Fellow readers, it’s my favorite time of year for the blog. I am about to share my two, favorite, annual blogposts of the year! At the end of each December, I share my favorite books of the past year. Then, in the earliest days of January, I share my personal list of reading aspirations for the coming year. It thrills my book-loving soul to hear that blog readers have begun looking forward to these lists, as well! Thank you for showing up each year to share in my nerdy enthusiasm, friends.
At the beginning of the year, I set a goal to read fifty books. This year’s goal was significantly fewer books than I completed the year before, but I had the inkling that I needed to set the bar lower to make way for other ambitions and life changes. Sure enough! I began a new job this year. Not only did I read fewer books than the year before, I also read much more fiction than any other year of my adult life. Instead of reading to learn and grow, I found that I enjoyed reading for entertainment and to soak up the quiet minutes before bedtime. For months, I’ve been looking forward to telling you about the fictional series I have discovered.
Friends, I cannot stress this enough: I have found the most enjoyable Christian fiction series in all of the land. To be honest, I rarely find a Christian fiction book that I find to be well-written. I’m sure there are many delightful choices that I’ve yet to discover. Nonetheless, this series is far better than anything else I’ve read in the genre.
‘Tis time for me to tell you about the best Christian fiction series in all the land. This series is so incredibly enjoyable that I must give a quick disclaimer. Neither the book covers nor the titles do this series justice. Disregard the titles and the book covers. Judging the series by these will lead you astray. You must read this series, friends. You will not be able to read just one book. Drumroll…
My Favorite Fiction of the Year
1) The Yada Yada Prayer Group Series by Neta Jackson
There are seven books in the series and I read every, single one in 2019. The series covers a group of women who meet at a women’s conference in Chicago. The characters are all well developed and believable. Each woman, and the other characters in their lives, have unique pasts and diverse cultures. They are well written and go through authentic trials and tribulations as they get to know one another and become friends. Their community and support of one another despite differences reminded me so much of the “coffee group” that met at my home for the five years that I was a stay-at-home mom. Their relationships felt very genuine. I may go back and reread the entire series in the next few years. These are must-reads! I was so disappointed when I finished the final book, but lo and behold! Author, Neta Jackson must have anticipated my dilemma or perhaps received fan mail from readers begging her to write a sequel. There’s a spin-off series and it did not disappoint. Please read both of these series, and then message me so we can talk about them!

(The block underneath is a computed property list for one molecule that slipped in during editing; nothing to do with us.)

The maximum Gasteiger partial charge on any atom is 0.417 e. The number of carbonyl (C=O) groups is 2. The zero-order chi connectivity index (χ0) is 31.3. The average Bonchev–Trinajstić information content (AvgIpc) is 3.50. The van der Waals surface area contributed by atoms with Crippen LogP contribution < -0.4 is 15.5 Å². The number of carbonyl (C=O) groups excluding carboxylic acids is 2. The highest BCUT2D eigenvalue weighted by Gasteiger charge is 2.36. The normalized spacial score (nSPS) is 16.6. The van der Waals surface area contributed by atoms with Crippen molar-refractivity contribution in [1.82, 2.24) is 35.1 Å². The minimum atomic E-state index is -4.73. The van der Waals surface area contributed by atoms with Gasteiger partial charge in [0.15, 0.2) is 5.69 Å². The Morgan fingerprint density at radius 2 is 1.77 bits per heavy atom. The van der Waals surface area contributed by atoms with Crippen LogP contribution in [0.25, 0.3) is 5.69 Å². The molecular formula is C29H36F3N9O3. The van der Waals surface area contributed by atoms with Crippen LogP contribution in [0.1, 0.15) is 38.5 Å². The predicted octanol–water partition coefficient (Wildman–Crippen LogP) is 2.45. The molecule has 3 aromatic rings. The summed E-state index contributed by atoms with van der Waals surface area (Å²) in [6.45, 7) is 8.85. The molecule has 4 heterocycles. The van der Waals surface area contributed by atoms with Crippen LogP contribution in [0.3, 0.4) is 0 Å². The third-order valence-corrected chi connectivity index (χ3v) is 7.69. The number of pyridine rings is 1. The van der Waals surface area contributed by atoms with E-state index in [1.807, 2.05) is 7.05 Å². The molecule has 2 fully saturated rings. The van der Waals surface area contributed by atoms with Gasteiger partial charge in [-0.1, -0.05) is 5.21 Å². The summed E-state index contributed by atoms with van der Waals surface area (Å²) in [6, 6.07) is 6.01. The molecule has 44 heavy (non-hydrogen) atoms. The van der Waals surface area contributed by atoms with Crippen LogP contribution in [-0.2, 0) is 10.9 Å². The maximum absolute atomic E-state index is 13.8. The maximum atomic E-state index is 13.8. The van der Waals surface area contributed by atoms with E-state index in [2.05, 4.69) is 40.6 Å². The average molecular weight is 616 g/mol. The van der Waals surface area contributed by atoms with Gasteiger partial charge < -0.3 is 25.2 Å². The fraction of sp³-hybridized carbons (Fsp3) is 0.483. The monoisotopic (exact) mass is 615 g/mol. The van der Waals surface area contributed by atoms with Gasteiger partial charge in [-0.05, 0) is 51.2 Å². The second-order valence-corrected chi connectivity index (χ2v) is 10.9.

2) The House of Hope Series by Neta Jackson
The titles in this series will cause you to hum the Preacher’s Wife soundtrack repeatedly: Where do I Go?, Who do I Talk To?, Who do I Lean On?, Who is my Shelter? You’ll understand the titles and the connection to the Preacher’s Wife soundtrack once you dig into the storylines of this series. I didn’t expect this spin-off series to include the characters or stories of the Yada Yada Prayer Group series very often. I expected the name dropping of a character here and there, but I was overjoyed at the way the author wrote their lives into the main character’s story. Friends, I seldom reread, but I will reread both of these series one day. My heart broke for this main character because her life seemed so reminiscent of other women I have known, but the author wove so much joy into these stories in a way that I cannot describe without major spoilers. Wait until you meet the supporting character, Lucy! I loved Lucy’s story so much that I am going to be reading her sequel right away in 2020. Yes, there is indeed a sequel to the spin-off series. You can read more about my reading ambitions for next year when I release that post in a few days. Stay tuned.
Honorable Mention Fiction
3) No One Ever Asked by Katie Ganshert
This was a very well written story. Since reading this, I am always on the hunt for more books by Katie Ganshert. The story is told from the perspective of three different women. I enjoyed seeing their lives connect as the storylines wove together.
4) The Noticer by Andy Andrews
My book club read this book, and I loved it so much I gifted it to my grandma for Christmas. The overarching theme is that sometimes we need a bit of perspective. This story was delightful.
My Favorite Non-fiction of the Year
5) Mama Bear Apologetics: Empowering Your Kids to Challenge Cultural Lies by Hillary Morgan Ferrer
Mom friends, if you read one book from my list this year, read this one. I am level–ten obsessed with this book. After reading the first two chapters, I texted all of my mom friends with an invitation, (no, it was a plea), to join me in a book study on Mama Bear Apologetics. All of my mom friends got the, “You have to read this!!!” text message from me in all-caps and far too many exclamation points and emojis for added emphasis. A measurable group of friends humored me enough to buy the book from Amazon and to meet twice to discuss. (We still need to meet one last time to cover the final chapters, but Christmas is busy, y’all.) And do you know what? Nearly all of the ladies who purchased this book have sent me a text message that says something like, “Oh my word. This book is that good!” It wasn’t my imagination. Friends, I’ve read numerous parenting books and this one is just different. It feels so timely, so relevant, and so practical. It empowers mothers to empower children to be respectful, critical thinkers, who stand on absolute truth without being curmudgeons. My little review does not begin to give Mama Bear Apologetics the proper amount of credit. Read it and message me so that we can talk about it. This is my highest book recommendation of the year, I tell you.